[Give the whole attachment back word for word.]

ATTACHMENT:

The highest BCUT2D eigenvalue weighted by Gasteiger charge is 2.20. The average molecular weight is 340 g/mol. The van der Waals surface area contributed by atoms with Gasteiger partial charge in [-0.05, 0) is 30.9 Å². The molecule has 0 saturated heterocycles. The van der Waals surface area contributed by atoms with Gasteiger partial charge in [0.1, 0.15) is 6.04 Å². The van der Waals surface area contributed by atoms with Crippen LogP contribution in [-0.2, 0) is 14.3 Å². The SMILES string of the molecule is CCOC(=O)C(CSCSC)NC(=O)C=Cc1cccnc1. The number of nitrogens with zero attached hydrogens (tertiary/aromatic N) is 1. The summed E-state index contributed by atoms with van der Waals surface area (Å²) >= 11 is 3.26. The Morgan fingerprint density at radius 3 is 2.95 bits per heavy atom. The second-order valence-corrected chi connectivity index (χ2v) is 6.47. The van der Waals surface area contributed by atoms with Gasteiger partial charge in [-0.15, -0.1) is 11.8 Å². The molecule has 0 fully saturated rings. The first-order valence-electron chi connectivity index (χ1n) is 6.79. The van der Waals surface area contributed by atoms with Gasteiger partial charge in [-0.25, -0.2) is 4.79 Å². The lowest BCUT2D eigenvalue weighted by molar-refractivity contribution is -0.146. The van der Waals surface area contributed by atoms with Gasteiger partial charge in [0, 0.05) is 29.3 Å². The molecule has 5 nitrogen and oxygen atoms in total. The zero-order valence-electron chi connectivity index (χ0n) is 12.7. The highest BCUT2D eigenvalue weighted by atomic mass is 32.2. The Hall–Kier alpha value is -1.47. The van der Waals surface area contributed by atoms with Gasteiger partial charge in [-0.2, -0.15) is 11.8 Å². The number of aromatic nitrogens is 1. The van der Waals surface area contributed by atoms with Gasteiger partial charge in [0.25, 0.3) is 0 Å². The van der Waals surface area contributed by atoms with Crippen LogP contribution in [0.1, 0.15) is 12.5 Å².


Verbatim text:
The highest BCUT2D eigenvalue weighted by Gasteiger charge is 2.20. The average molecular weight is 340 g/mol. The van der Waals surface area contributed by atoms with Gasteiger partial charge in [-0.05, 0) is 30.9 Å². The molecule has 0 saturated heterocycles. The van der Waals surface area contributed by atoms with Gasteiger partial charge in [0.1, 0.15) is 6.04 Å². The van der Waals surface area contributed by atoms with Crippen LogP contribution in [-0.2, 0) is 14.3 Å². The SMILES string of the molecule is CCOC(=O)C(CSCSC)NC(=O)C=Cc1cccnc1. The number of nitrogens with zero attached hydrogens (tertiary/aromatic N) is 1. The summed E-state index contributed by atoms with van der Waals surface area (Å²) >= 11 is 3.26. The Morgan fingerprint density at radius 3 is 2.95 bits per heavy atom. The second-order valence-corrected chi connectivity index (χ2v) is 6.47. The van der Waals surface area contributed by atoms with Gasteiger partial charge in [-0.15, -0.1) is 11.8 Å². The molecule has 0 fully saturated rings. The first-order valence-electron chi connectivity index (χ1n) is 6.79. The van der Waals surface area contributed by atoms with Gasteiger partial charge in [-0.25, -0.2) is 4.79 Å². The lowest BCUT2D eigenvalue weighted by molar-refractivity contribution is -0.146. The van der Waals surface area contributed by atoms with Gasteiger partial charge in [0, 0.05) is 29.3 Å². The molecule has 5 nitrogen and oxygen atoms in total. The zero-order valence-electron chi connectivity index (χ0n) is 12.7. The highest BCUT2D eigenvalue weighted by atomic mass is 32.2. The Hall–Kier alpha value is -1.47. The van der Waals surface area contributed by atoms with Gasteiger partial charge in [-0.2, -0.15) is 11.8 Å². The number of aromatic nitrogens is 1. The van der Waals surface area contributed by atoms with Gasteiger partial charge in [0.25, 0.3) is 0 Å². The van der Waals surface area contributed by atoms with Crippen LogP contribution in [0.1, 0.15) is 12.5 Å².